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New models to better predict spread of COVID-19

2 October 2020

Stock image of coronavirus

Current models used to measure the spread of coronavirus may be overestimating the severity of the pandemic.

This is according to a Cardiff University-led group of academics who have produced a new mathematical model which they believe provides a more flexible and accurate representation of the spread of the virus through society.

The more flexible approach means that additional variables can be plugged in to the models with relative ease, such as the geographical spread of people across communities and regions, the susceptibility of different age groups and the medical history of individuals.

The model, therefore, incorporates a degree of randomness which conventional models overlook, instead focusing on the spread of the virus through a fixed cycle of susceptibility, infection and recovery.

In a study, described this week in The Times but yet to be published, the team tested their model for several key variables that characterize the coronavirus pandemic.

They found that one of the most crucial parameters that may significantly reduce the severity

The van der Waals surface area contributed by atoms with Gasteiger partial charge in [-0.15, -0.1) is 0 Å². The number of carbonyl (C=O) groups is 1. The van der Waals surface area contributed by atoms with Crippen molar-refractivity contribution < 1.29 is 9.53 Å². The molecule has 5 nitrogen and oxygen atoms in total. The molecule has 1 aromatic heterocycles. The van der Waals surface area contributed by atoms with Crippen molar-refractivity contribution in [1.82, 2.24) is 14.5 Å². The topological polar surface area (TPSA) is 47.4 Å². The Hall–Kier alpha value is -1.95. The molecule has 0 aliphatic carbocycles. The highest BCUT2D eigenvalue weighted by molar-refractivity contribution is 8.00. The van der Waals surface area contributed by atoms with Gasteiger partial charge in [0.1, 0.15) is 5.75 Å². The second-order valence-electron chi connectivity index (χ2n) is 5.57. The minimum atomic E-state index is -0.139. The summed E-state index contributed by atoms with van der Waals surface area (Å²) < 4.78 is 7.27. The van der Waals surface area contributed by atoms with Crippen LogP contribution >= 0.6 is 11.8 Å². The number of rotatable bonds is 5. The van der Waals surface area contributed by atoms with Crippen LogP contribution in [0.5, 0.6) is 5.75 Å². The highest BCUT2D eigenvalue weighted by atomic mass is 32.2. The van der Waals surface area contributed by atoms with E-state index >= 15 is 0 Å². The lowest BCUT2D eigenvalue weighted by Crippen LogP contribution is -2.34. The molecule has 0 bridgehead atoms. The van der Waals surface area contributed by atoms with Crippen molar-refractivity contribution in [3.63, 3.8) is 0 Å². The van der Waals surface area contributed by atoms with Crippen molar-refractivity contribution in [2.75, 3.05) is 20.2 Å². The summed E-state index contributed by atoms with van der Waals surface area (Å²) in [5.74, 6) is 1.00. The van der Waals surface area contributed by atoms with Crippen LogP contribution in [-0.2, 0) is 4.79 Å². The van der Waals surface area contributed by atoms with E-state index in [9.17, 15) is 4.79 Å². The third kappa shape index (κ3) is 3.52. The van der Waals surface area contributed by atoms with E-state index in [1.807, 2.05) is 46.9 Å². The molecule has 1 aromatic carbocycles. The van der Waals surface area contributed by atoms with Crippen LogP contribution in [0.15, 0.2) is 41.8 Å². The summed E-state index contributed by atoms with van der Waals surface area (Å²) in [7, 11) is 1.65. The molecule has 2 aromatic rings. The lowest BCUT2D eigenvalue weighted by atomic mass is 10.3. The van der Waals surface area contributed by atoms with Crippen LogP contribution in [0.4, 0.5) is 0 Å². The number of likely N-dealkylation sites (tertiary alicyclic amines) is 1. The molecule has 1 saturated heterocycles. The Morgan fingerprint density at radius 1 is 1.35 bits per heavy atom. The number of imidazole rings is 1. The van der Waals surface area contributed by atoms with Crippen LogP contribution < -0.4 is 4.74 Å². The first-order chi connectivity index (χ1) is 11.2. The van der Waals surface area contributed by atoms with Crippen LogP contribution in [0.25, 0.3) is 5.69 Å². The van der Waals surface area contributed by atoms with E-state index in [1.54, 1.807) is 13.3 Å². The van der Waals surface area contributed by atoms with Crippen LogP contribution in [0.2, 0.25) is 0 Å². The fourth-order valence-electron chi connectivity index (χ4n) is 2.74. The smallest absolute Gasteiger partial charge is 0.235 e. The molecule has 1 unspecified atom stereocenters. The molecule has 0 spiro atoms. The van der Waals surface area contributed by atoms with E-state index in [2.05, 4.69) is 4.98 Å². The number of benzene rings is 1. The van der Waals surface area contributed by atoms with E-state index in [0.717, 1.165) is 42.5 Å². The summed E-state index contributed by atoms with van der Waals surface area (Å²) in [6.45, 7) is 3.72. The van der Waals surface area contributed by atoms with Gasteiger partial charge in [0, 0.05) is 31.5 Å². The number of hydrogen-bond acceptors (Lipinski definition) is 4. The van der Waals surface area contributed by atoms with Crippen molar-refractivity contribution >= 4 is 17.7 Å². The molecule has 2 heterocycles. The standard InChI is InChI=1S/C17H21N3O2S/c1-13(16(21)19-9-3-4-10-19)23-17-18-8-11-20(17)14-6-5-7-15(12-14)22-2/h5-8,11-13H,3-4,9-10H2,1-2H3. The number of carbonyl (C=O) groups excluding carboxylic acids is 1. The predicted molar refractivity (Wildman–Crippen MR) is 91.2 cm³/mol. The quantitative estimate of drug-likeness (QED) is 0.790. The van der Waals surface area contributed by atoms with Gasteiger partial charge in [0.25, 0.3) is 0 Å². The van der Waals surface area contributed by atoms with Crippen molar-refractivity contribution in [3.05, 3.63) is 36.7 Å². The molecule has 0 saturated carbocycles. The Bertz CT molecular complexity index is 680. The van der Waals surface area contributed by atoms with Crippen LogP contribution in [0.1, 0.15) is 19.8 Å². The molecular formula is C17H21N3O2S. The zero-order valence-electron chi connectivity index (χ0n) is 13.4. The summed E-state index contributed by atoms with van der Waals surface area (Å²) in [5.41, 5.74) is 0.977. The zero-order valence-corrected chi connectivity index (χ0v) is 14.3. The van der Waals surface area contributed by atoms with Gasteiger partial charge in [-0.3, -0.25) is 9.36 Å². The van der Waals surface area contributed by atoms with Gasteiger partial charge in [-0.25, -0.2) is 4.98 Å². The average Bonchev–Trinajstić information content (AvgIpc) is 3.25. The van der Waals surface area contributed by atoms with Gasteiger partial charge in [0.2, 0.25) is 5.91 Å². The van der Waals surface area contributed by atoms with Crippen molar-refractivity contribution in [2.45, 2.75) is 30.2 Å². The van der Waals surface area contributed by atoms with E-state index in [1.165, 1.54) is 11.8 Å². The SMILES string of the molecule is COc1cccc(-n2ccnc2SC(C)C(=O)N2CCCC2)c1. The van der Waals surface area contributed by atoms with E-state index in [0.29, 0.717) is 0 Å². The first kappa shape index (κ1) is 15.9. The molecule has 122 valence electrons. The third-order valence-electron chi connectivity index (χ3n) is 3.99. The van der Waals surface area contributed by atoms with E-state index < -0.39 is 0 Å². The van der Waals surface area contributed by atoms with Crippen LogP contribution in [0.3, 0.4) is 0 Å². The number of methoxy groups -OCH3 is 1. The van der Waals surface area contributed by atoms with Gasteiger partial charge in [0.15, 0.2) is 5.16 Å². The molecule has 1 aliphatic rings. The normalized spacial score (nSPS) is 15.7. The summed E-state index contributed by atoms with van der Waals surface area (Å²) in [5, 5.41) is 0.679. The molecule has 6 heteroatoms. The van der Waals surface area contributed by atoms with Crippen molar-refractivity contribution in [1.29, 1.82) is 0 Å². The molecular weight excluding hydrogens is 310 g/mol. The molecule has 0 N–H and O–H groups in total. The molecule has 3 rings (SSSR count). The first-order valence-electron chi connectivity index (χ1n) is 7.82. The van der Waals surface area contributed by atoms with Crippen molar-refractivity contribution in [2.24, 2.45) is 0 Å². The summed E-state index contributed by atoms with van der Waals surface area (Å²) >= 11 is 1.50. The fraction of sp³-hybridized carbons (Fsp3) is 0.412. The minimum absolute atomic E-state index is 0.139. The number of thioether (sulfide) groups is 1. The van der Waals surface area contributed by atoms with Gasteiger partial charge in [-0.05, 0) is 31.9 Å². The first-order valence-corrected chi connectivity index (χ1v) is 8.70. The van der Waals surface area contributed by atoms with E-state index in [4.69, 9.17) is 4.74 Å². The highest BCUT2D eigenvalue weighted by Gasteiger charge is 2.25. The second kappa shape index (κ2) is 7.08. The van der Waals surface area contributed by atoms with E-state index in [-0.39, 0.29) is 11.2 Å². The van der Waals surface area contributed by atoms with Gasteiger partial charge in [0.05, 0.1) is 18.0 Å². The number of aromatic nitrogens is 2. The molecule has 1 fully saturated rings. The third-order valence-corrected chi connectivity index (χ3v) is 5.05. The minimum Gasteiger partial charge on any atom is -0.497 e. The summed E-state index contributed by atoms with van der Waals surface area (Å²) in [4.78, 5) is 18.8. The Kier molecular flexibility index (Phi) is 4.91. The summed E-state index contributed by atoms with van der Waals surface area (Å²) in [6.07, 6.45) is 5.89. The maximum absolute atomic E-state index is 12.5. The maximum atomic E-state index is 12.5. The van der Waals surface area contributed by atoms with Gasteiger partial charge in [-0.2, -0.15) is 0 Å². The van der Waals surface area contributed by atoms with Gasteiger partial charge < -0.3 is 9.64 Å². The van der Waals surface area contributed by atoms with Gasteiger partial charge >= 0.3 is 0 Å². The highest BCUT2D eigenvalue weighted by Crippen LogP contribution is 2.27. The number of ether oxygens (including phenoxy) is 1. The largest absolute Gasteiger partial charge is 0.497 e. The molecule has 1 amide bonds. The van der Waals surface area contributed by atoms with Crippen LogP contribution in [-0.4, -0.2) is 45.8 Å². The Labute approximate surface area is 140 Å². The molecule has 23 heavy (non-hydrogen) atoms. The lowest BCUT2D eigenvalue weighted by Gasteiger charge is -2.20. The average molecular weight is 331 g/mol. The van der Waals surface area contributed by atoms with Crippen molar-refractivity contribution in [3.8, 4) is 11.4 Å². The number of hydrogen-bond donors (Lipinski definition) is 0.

of the pandemic is the degree of separation of vulnerable people and people aged 70 years and over.

“What our model shows is that the isolation of a relatively small percentage of the population may hugely reduce the death toll of the epidemic,” said lead author of the study Professor Anatoly Zhigljavsky, from Cardiff University’s School of Mathematics.

Furthermore, the study showed that due the diverse nature and characteristics of different populations across the country, as well as the delayed spread of the virus through the population, the severity of the pandemic may also be reduced.

“To gauge the potential for widespread contagion, to cope with associated uncertainty and to inform its mitigation, more accurate and robust modelling is centrally important for policy making,” Professor Zhigljavsky continued.

“It is important to remember that models are there to advise and not to replace reality, and that any action should be coordinated and approved by public health experts with experience in dealing with epidemics.”

The team now intend to run many different scenarios with their model to get a better understanding of the current situation and what can be done to effectively control it.

The team, led by Cardiff University, also included academics from the University of Nottingham, University of Oxford, ONS, Federal University of Rio de Janeiro, Icon Clinical Research and Swansea University.

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